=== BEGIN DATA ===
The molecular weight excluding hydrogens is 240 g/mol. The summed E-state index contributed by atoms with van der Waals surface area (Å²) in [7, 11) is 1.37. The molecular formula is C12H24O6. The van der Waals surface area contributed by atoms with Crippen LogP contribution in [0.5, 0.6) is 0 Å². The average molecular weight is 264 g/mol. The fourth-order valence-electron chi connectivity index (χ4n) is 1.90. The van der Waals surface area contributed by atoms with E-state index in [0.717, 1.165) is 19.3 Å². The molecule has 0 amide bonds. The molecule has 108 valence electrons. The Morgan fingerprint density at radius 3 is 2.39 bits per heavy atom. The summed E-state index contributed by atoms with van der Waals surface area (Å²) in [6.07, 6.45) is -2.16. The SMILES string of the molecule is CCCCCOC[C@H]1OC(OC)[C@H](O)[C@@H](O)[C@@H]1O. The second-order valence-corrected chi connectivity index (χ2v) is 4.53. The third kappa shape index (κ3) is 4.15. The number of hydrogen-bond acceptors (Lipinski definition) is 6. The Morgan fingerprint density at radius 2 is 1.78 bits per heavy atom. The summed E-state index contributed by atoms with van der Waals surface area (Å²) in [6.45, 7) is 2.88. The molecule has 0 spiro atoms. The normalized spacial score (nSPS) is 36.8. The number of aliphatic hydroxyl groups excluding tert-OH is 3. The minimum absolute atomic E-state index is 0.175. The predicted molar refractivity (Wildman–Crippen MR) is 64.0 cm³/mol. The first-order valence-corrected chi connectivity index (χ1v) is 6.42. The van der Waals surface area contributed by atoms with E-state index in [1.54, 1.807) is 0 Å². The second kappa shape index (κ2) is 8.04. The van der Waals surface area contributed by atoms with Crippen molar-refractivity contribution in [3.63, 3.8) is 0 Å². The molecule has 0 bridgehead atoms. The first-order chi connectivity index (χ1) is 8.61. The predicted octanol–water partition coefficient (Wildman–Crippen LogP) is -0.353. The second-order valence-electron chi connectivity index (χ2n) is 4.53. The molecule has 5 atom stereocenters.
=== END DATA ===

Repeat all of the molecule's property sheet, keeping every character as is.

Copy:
The molecular weight excluding hydrogens is 240 g/mol. The summed E-state index contributed by atoms with van der Waals surface area (Å²) in [7, 11) is 1.37. The molecular formula is C12H24O6. The van der Waals surface area contributed by atoms with Crippen LogP contribution in [0.5, 0.6) is 0 Å². The average molecular weight is 264 g/mol. The fourth-order valence-electron chi connectivity index (χ4n) is 1.90. The van der Waals surface area contributed by atoms with E-state index in [0.717, 1.165) is 19.3 Å². The molecule has 0 amide bonds. The molecule has 108 valence electrons. The Morgan fingerprint density at radius 3 is 2.39 bits per heavy atom. The summed E-state index contributed by atoms with van der Waals surface area (Å²) in [6.07, 6.45) is -2.16. The SMILES string of the molecule is CCCCCOC[C@H]1OC(OC)[C@H](O)[C@@H](O)[C@@H]1O. The second-order valence-corrected chi connectivity index (χ2v) is 4.53. The third kappa shape index (κ3) is 4.15. The number of hydrogen-bond acceptors (Lipinski definition) is 6. The Morgan fingerprint density at radius 2 is 1.78 bits per heavy atom. The summed E-state index contributed by atoms with van der Waals surface area (Å²) in [6.45, 7) is 2.88. The molecule has 0 spiro atoms. The normalized spacial score (nSPS) is 36.8. The number of aliphatic hydroxyl groups excluding tert-OH is 3. The minimum absolute atomic E-state index is 0.175. The predicted molar refractivity (Wildman–Crippen MR) is 64.0 cm³/mol. The first-order valence-corrected chi connectivity index (χ1v) is 6.42. The van der Waals surface area contributed by atoms with E-state index in [1.54, 1.807) is 0 Å². The second kappa shape index (κ2) is 8.04. The van der Waals surface area contributed by atoms with Crippen molar-refractivity contribution in [3.63, 3.8) is 0 Å². The molecule has 0 bridgehead atoms. The first-order chi connectivity index (χ1) is 8.61. The predicted octanol–water partition coefficient (Wildman–Crippen LogP) is -0.353. The second-order valence-electron chi connectivity index (χ2n) is 4.53. The molecule has 5 atom stereocenters.